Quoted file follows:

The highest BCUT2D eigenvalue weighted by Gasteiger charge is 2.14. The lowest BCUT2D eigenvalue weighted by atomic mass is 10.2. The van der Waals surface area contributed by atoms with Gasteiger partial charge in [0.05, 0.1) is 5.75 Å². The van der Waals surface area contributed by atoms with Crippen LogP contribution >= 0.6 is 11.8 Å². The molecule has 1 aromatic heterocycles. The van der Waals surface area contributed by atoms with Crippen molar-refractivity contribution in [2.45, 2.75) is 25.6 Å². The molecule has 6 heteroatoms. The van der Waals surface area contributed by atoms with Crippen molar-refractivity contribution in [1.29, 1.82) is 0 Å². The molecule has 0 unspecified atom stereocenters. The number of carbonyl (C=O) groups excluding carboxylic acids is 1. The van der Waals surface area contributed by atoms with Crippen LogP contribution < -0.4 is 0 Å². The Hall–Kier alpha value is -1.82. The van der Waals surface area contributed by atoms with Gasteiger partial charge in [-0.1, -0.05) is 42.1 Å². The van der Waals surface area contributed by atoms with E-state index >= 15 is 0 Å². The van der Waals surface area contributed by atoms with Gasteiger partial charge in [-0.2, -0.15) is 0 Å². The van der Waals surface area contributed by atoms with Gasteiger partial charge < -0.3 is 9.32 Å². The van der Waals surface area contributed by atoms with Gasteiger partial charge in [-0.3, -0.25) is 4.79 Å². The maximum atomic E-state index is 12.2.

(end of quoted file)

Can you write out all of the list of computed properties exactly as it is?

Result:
The highest BCUT2D eigenvalue weighted by Gasteiger charge is 2.14. The lowest BCUT2D eigenvalue weighted by atomic mass is 10.2. The van der Waals surface area contributed by atoms with Gasteiger partial charge in [0.05, 0.1) is 5.75 Å². The van der Waals surface area contributed by atoms with Crippen LogP contribution >= 0.6 is 11.8 Å². The molecule has 1 aromatic heterocycles. The van der Waals surface area contributed by atoms with Crippen molar-refractivity contribution in [2.45, 2.75) is 25.6 Å². The molecule has 6 heteroatoms. The van der Waals surface area contributed by atoms with Crippen molar-refractivity contribution in [1.29, 1.82) is 0 Å². The molecule has 0 unspecified atom stereocenters. The number of carbonyl (C=O) groups excluding carboxylic acids is 1. The van der Waals surface area contributed by atoms with Crippen LogP contribution < -0.4 is 0 Å². The Hall–Kier alpha value is -1.82. The van der Waals surface area contributed by atoms with Gasteiger partial charge in [-0.1, -0.05) is 42.1 Å². The van der Waals surface area contributed by atoms with E-state index >= 15 is 0 Å². The van der Waals surface area contributed by atoms with Gasteiger partial charge in [-0.2, -0.15) is 0 Å². The van der Waals surface area contributed by atoms with Gasteiger partial charge < -0.3 is 9.32 Å². The van der Waals surface area contributed by atoms with Gasteiger partial charge in [-0.3, -0.25) is 4.79 Å². The maximum atomic E-state index is 12.2.